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Inter Press Service (Johannesburg) | 11 August 2008
Overfishing Linked to Food Crisis, Migration
By Hilaire Avril
According to a recent report by the nongovernmental organisation ActionAid, West African seas are being devastated by legal and illegal overfishing, while local fishing industries decline.
Moreover, the economic partnership agreements in their currently proposed form only exacerbate this problem.
The overfishing of West African coastal waters, often by large European trawlers and sometimes by "fishing pirates" who trawl without any authorisation, has largely depleted local fish stocks.
This has a direct impact on the rising rate of unemployment and on the ever-increasing flow of West Africans who embark on perilous journeys to Europe, in search of a better life.
"The largest numbers of unemployed fishers ever are trying to emigrate to Europe, using their small fishing boats and pirogues, which leads to a number of people dying on the high seas," says Moussa Demba Dembele, a Senegalese economist who coordinates the Forum for African Alternatives’ research on development.
It indicates that one in six of the working population is in the fishing industry and that fishing generates over 600,000 direct and indirect jobs.
Nevertheless, many West African countries have agreed to grant European fishing vessels access to their territorial waters in exchange for fees, as set out by Fishery Access Agreements initiated in 1979.
According to ActionAid, "the European Union can satisfy only 50 percent of its internal demand for fish from its own fish resources. The deficit has been filled for years through access" to the fishing waters of the African, Caribbean and Pacific (ACP) countries.
Especially West African coastal waters, relatively close to Europe, has been plundered in recent years.
Senegal’s catch volumes have fallen from 95,000 tons to 45,000 tons between 1994 and 2005, according to an estimate of the Senegalese department of maritime fishing.
"European fishery operators present in Senegalese waters contribute significantly to the overexploitation of fishing stocks and provide little long term gains for the industry," the ActionAid report argues.
Senegalese fishers, like most of their West-African counterparts, fish from pirogues which do not allow them to go far out at sea, where large-haul trawlers operate.
As a consequence of the depletion of stocks, "from a peak of 10,707 pirogues in 1997, the fleet declined to a mere 5,615 in 2005", the report indicates.
"Many fishing companies are only operating part time due to the severe supply deficits of high value species and the average volume of fish exports has fallen by a total of 32 percent over the course of the past 15 years. This has led to companies laying off 50-60 percent of their staff," it adds.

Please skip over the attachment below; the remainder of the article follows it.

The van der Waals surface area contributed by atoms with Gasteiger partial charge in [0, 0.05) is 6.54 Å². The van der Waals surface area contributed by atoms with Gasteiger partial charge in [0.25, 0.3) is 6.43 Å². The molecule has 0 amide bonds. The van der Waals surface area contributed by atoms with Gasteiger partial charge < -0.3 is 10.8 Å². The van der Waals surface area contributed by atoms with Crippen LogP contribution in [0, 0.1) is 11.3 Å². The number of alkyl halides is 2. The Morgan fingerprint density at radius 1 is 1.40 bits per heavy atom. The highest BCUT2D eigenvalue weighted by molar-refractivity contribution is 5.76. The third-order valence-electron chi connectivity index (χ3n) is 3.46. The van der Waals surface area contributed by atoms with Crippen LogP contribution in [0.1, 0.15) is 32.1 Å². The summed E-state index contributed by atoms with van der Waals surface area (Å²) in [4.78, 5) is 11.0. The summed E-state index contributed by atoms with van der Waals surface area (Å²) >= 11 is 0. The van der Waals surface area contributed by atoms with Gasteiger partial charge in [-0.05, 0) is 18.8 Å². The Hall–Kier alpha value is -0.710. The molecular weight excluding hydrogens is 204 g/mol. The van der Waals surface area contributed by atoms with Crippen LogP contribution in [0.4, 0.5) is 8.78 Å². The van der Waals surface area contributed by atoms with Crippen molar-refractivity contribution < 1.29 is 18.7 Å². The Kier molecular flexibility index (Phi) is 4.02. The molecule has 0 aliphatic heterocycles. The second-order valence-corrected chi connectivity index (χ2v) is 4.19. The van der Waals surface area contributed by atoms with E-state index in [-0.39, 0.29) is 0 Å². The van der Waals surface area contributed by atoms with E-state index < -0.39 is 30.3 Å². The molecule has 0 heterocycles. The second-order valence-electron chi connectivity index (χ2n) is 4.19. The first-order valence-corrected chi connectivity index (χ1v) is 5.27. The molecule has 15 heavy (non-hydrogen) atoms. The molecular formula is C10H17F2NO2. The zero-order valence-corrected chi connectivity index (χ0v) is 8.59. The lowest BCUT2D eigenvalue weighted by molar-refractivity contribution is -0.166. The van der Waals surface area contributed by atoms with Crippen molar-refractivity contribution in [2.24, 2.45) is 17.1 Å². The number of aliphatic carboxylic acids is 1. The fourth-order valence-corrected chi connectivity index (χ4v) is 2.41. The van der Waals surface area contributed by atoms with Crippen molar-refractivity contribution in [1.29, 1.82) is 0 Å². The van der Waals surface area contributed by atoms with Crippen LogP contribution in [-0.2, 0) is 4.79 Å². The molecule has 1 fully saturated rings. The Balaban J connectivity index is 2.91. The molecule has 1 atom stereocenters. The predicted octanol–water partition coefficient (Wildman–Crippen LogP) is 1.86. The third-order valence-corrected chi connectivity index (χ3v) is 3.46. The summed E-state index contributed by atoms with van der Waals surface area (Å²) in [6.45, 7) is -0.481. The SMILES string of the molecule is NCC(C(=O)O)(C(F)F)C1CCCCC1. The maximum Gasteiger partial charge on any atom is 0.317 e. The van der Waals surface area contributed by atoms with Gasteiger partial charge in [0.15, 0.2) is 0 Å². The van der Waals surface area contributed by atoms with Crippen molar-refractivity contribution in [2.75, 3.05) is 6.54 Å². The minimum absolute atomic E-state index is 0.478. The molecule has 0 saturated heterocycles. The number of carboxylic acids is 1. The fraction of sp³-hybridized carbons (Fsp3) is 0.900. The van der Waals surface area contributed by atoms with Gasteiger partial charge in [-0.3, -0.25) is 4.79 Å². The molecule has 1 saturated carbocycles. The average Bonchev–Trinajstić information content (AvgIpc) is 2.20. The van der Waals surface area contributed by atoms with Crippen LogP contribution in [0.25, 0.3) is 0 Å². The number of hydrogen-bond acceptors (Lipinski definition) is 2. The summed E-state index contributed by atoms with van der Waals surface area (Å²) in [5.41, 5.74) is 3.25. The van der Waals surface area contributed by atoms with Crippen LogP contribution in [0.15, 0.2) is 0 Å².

Dembele estimates that those Senegalese fisheries which have not gone bankrupt now operate at less than 50 percent of their capacity.
This has led the Senegalese government to decline renewing its fishing agreements with the European Commission in 2006 in an attempt to limit access to its fish and protect its industry.
Similarly, this was a factor in the Senegalese government’s decision not to sign the economic partnership agreement (EPA) the EU proposed, as according to ActionAid "the full economic partnership agreements proposed by the European Commission, which include services and investment provisions, are likely to lock in and worsen such practices".
But putting the proposed EPA on hold has not stemmed the problem, as many European trawlers catch more fish than they are allowed to.
"Companies which fish with a proper licence routinely exceed the quotas they are granted, as Senegal doesn’t have enough resources to patrol its waters," Dembele explains.
Additionally, many industrial vessels routinely fish in areas reserved for small-scale fishing, which extends to six miles (9.65 km) off the coast.
"Fishing authorities also have problems controlling boats that move from one fishing zone to another while crossing borders," the report adds.
"Trawler owners play with different licenses and, if they can’t get a license from Senegal, they have no problem obtaining one from a neighbouring country," the report quotes Dame Mboup, director of Senegal’s fishing protection and surveillance agency, as saying.
Many large trawlers also fish without any form of authorisation license.
According to the Environmental Justice Foundation (EJF), a London-based nongovernmental organisation that monitors illegal fishing, the scourge of "pirate fishing" affects the entire region.
"Between 1997 and 2001, aerial surveys of Guinea’s territorial waters found that 60 percent of the 2,313 vessels spotted were committing offences. Surveys of Sierra Leone and Guinea Bissau over the same period found levels of illegal fishing at 24 percent (of 947 vessels) and 24 (of 926 vessels), respectively," the EJF writes.
Other European fishing companies have eluded the limits of quotas by resorting to the "senegalisation" of their fleet: "A European ship owner forms a joint venture to enable his boats to fly the Senegalese flag. This allows him to avoid strict controls and access to fish in waters reserved to Senegalese boats," the report explains.
Such considerations drive ActionAid to recommend "a permanent suspension of the fisheries agreements, the imposition of biological rest periods and reinforced surveillance of territorial waters".
But restoring this policy space for West African governments would conflict with the interim EPAs. As currently drafted, the EPAs require ACP countries to further open their economies to European competition.